Napoleon’s cake

Napoleon’s cake

Scandinavian Baking
Columbus Leth

There are different stories about the name of this cake: some think it was given because it came from Naples; others think it is French. What is not in doubt is that Scandinavian cakes were influenced by all of Europe. The world was more cosmopolitan 100 and more years ago than we imagine…

This is a bit of a project, but totally worth it. However, if you know a really good ready-made all-butter puff pastry, you can cheat and use that.


Quantity Ingredient

For the puff pastry

Quantity Ingredient
250g plain flour, plus more to dust
2 pinches salt
250g butter, chilled
1 teaspoon lemon juice

For the crème pâtissière

Quantity Ingredient
300ml single cream
1 vanilla pod
3 egg yolks
4 tablespoons caster sugar
1 tablespoon cornflour
200ml double cream

For the filling and icing

Quantity Ingredient
4 tablespoons redcurrant jelly, plus 4 tbsp more for the glaze
200g icing sugar


  1. Sift the flour and salt into a bowl. Rub in 50g of the butter with your fingers until the mixture resembles crumbs. Add the lemon juice and 125ml of water and mix into a dough. Knead on a floured work surface just until smooth. Wrap in cling film and chill for 30 minutes.
  2. Roll out the dough on a floured work surface to around 50 x 30cm. Arrange the remaining cold, sliced butter on the dough 2cm from the short edge on one side, creating a 25cm square of butter. Fold the 2cm edge over the butter then fold over the other side of the dough and gently press, to encase the butter. Roll out to a rectangle, making sure the butter stays inside the dough. Now, take a short side of the rectangle and fold it over towards the centre by one third; take the other short side and fold it over the top (as if you were folding a business letter). Wrap and rest in the refrigerator for 15 minutes. Roll out to a rectangle once more and repeat the folding and chilling. Do this six times in all.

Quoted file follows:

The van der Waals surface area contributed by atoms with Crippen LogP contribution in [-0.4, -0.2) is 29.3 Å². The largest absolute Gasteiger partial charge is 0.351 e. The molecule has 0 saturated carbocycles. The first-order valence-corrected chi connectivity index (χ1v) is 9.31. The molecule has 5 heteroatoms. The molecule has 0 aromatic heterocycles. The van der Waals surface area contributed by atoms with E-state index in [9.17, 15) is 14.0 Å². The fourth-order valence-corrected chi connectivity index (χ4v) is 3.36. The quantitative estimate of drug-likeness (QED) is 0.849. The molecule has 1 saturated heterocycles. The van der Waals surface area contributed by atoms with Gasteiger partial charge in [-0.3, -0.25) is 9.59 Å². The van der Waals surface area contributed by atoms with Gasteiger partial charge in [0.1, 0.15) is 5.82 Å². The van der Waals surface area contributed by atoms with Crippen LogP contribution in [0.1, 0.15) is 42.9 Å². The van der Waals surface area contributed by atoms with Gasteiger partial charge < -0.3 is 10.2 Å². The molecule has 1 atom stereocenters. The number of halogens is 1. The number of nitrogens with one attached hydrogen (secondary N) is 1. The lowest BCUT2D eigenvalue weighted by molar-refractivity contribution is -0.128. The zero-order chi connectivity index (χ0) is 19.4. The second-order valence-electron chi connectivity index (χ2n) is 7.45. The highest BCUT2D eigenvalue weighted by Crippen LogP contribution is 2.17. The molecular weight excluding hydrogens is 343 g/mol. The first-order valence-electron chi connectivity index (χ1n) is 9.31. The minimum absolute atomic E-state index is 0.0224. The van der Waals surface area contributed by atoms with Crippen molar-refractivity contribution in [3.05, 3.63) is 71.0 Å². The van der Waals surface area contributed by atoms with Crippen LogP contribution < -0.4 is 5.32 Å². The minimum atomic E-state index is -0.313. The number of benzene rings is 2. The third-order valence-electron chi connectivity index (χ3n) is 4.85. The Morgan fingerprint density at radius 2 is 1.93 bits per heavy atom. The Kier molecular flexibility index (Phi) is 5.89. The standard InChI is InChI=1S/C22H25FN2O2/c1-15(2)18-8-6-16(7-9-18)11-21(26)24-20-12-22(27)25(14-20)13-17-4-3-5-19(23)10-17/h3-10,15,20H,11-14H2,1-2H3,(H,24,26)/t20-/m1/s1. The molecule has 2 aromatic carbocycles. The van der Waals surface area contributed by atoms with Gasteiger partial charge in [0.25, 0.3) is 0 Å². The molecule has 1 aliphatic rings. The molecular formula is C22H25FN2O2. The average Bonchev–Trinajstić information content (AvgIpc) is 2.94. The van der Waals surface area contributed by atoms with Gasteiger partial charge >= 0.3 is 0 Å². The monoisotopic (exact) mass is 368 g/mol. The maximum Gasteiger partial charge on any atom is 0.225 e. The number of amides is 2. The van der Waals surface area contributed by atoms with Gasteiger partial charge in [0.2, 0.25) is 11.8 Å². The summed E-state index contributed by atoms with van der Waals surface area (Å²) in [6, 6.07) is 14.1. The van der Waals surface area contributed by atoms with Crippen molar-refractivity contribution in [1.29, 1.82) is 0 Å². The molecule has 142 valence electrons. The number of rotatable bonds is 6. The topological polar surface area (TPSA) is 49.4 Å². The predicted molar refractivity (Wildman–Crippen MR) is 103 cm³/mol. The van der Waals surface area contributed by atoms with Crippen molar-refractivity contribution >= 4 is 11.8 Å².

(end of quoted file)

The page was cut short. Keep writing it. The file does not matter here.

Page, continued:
3. When ready to bake, preheat the oven to 210°C. Roll the dough out to 60 x 30cm and cut into four with a sharp knife, so you don’t tear the dough. Put on baking trays with sides, lined with baking parchment, cover with more baking parchment, then put a baking tray on top to stop them rising too much. You should have about a 1cm gap between the pastry and the tray on top. Bake for 10 minutes, then reduce the heat to 190°C and bake for another 10 minutes or until golden. Leave to cool on wire racks.
  4. Meanwhile, make the crème pâtissière. Put the single cream in a saucepan, slit the vanilla pod lengthways and add that, too. Heat until steaming. In a bowl, whisk the egg yolks, sugar and cornflour until fluffy and pale. Pour a little hot cream into the egg mixture, then pour it into the saucepan. Place on a low heat and whisk until it thickens, taking care not to boil. Pour it into a bowl and place a sheet of cling film on the surface, to prevent a skin forming. Leave to cool, then chill. Whip the double cream until billowing, then mix it in.
  5. Place the two least attractive sheets of puff pastry on a serving plate, spread 2 tbsp of redcurrant jelly over each, then cover with a 2–3cm thick layer of crème pâtissière. Place the other two sheets of puff pastry on top. Heat up the redcurrant jelly for the glaze over a low heat. As soon as it melts, whisk in the icing sugar. Spread over the two cakes and chill until serving time.
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